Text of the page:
One of Twynam's portfolio companies Ocean Rainforest, have demonstrated the full process of taking seaweed from nurture and cultivation through to consumer products. A scalability limitation still exists in the labour required to harvesting and process seaweed, however if these processes can be automated and the operating costs reduced, we will see net negative CO2 products on the market.  

Electrochemical Techniques 

A more novel method being developed encases electrochemistry, utilising electricity to split seawater into its constituent base and acid ions. The acidic stream is usually degassed using a membrane, removing CO2 which can then be sequestered or used as feedstock for commercial products. The basic stream, containing hydroxide ions is then returned to the sea to neutralise acidic waters, similarly to the OAE process. Although there are many variations to electrochemical methods, the description below gives a broad overview of the process.  

California-based company, Equatic is demonstrating the potential for large scale deployment of Ocean CDR facilities using electrochemical methods. Their process results in the removal of CO2 via bubbling atmospheric air through an alkaline solution formed from their novel electrolyser configuration. This method can produce green hydrogen as a by-product, providing an additional source of revenue and energy. They have signed a US50m+ deal with Boeing to supply both carbon credits and green hydrogen over the next 5 years.  

Measurement, Reporting and Verification (MRV) 

The biggest hurdle facing the Ocean CDR industry is the difficulty in quantifying the CO2 removed as a result of the removal technique implemented. If MRV methods cannot be reliably implemented to accurately quantify the CO2 removed or converted, the generation of carbon credits is prevented. These credits are the most ubiquitous revenue stream for CDR companies.  

As the carbon credit market grows, CDR regulation is becoming much more stringent as companies look to offset their emission base. This given, companies are investing heavily to ensure an adequate supply of high quality carbon credits. 

MRV is difficult to implement for Ocean CDR due to the dynamism of the sea and the vast number of variables affecting the amount of CO2 in the water. Temperature, pH, currents, varying chemical compounds and sunlight, just to name a few, have a bearing on the amount of CO2 present in any set volume of seawater. Building a model which encompasses these variables has significant limitations and with that, a high degree of uncertainty.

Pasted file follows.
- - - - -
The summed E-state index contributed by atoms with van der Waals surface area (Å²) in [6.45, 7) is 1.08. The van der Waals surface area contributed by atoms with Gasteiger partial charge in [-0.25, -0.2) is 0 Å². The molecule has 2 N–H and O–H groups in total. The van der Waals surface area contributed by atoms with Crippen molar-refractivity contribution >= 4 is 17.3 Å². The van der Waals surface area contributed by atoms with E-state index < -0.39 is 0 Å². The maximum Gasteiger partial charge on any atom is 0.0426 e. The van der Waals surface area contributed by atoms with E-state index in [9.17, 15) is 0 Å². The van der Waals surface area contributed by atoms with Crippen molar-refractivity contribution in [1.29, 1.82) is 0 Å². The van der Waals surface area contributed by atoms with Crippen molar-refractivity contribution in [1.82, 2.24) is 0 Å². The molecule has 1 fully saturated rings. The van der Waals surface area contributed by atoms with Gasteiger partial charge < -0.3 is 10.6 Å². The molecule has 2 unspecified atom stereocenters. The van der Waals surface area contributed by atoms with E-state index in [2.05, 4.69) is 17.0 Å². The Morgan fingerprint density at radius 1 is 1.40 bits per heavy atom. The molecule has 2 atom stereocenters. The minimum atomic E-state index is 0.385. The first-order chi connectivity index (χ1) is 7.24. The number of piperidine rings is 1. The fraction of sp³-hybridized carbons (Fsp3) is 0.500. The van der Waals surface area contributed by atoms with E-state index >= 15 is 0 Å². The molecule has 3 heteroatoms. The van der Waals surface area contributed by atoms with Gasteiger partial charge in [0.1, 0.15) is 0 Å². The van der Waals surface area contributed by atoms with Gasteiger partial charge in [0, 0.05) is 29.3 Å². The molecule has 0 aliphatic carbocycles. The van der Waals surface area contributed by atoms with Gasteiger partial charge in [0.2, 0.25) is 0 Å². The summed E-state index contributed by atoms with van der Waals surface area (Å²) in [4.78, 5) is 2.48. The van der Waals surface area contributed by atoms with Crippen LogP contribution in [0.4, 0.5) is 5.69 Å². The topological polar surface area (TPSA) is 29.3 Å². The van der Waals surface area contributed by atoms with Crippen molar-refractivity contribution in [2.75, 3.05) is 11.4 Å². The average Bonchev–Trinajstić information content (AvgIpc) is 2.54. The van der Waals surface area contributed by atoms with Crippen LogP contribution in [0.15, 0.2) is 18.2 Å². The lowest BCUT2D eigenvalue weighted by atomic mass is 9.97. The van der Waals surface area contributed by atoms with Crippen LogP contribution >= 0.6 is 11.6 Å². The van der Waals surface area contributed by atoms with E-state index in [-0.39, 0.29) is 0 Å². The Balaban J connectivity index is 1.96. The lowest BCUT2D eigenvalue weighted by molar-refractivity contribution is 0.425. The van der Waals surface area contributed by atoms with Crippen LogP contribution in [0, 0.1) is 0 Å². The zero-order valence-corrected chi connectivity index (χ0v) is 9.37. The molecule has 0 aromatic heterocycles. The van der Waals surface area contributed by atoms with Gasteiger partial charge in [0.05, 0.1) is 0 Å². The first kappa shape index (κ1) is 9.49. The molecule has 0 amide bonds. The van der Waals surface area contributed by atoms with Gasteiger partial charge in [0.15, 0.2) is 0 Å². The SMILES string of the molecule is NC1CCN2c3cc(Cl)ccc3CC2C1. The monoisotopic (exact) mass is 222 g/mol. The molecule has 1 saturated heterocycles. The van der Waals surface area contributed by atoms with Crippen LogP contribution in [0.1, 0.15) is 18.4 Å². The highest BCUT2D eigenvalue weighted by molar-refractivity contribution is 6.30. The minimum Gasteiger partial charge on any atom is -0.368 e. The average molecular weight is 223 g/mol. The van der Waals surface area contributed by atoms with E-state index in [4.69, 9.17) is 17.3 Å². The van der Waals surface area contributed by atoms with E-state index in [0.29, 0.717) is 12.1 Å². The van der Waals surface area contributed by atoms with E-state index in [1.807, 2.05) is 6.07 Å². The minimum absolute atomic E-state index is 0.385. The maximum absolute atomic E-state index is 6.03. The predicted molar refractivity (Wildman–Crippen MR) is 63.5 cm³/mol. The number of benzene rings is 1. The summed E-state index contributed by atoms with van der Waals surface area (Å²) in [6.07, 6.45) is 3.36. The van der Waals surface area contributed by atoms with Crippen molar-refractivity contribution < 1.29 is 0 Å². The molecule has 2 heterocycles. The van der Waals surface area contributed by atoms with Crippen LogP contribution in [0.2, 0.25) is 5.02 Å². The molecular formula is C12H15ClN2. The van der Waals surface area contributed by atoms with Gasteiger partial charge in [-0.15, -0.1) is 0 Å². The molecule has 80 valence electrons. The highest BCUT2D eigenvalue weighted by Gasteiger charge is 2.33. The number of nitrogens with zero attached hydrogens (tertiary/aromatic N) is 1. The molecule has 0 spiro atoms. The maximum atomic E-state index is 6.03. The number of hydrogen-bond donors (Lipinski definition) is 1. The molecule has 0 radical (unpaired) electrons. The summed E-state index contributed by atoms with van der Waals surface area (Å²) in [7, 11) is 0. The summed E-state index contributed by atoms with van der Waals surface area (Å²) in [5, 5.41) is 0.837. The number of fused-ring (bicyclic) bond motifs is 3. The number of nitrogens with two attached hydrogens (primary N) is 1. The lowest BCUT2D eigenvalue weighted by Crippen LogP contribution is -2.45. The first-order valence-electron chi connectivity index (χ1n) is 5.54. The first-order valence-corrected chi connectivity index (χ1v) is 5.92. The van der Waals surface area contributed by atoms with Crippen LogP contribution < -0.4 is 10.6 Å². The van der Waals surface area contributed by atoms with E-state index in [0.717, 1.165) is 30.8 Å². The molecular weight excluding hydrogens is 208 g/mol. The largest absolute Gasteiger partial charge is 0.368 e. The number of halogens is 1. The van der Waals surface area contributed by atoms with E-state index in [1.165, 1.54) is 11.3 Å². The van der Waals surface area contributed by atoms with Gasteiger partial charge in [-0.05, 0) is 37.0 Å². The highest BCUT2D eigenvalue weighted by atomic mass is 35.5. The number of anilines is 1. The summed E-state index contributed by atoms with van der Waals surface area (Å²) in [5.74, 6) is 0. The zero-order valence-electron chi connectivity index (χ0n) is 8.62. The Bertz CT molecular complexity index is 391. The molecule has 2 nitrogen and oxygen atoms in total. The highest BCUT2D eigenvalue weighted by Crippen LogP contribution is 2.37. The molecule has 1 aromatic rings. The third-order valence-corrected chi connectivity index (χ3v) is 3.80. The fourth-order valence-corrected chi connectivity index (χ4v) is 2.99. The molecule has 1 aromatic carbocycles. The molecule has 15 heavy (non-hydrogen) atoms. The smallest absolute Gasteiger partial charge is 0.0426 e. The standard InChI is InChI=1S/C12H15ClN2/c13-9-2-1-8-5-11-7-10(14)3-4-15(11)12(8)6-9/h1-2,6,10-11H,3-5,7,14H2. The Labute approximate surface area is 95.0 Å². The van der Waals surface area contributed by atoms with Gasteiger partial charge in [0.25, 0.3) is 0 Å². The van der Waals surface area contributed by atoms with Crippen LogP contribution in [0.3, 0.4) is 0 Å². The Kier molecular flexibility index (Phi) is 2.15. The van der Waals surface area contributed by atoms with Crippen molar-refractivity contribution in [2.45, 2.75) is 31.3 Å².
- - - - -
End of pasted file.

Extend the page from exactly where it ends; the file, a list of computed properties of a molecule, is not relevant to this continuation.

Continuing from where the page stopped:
Carbon Credit Market  

The voluntary offset market alone is projected to expand from $2 billion USD in 2020 to an estimated $250 billion USD in 2050. However, much of this market is dominated by low cost and low integrity avoidance-based credits. Essentially, a ton of carbon avoided is currently treated the same as a ton of carbon removed, incentivising corporations to opt for low-cost options. However, we are starting to see first movers in the CDR offset space with companies such as Stripe willing to pay >$1,000/t CO2 to accelerate CDR technologies down the cost curve. 

Given the need and urgency for multi-gigatonne CDR, a well-functioning carbon credit market which caters specifically for large scale CDR will need to be developed. Assuming accurate MRV can be achieved, Ocean CDR may be able to alleviate the burden and even overtake DAC and Enhanced Weathering as a source of high-quality removal credits, due to the capacity of the Ocean to safely store carbon at scale.  

Impact on Aquatic Ecosystems  

All three Ocean CDR methods proposed take measures to minimise disruption to the aquatic environment. However, it is not well understood how implementing these techniques at gigatonne scale may impact the health and balance of marine ecosystems. Take macroalgae cultivation for instance, although adding large amounts of seaweed to an undernourished environment may have CO2 capture benefits, there is also potential to disturb light penetration which has potential for large, unforeseen ramifications. MRV will again be the centre piece in combating this, leveraging data to ensure that these systems are maintaining a healthy aquatic equilibrium.

Twynam’s Closing Thoughts on the Ocean CDR Space


A series of barriers remain to achieve substantial carbon removal. Excitingly, we are seeing a growing number of companies developing innovative counter measures.


It's evident, CDR will play a pivotal role in achieving Net Zero by 2050. Right now, CDR technologies like DAC face high costs and increasingly, Ocean CDR is emerging as a logical option due to its simplicity which limits both the CAPEX and OPEX of operation. Therefore, it is vitally important that we fund and scale companies capable of delivering meaningful CDR at reasonable prices. 


Twynam Funds Management Pty Ltd ACN 665 482 119 (Twynam Funds Management) is a corporate authorised representative (CAR) (CAR Number 1302016) of Boutique Capital Pty Ltd ACN 621 697 621 (Boutique Capital) AFSL 508011.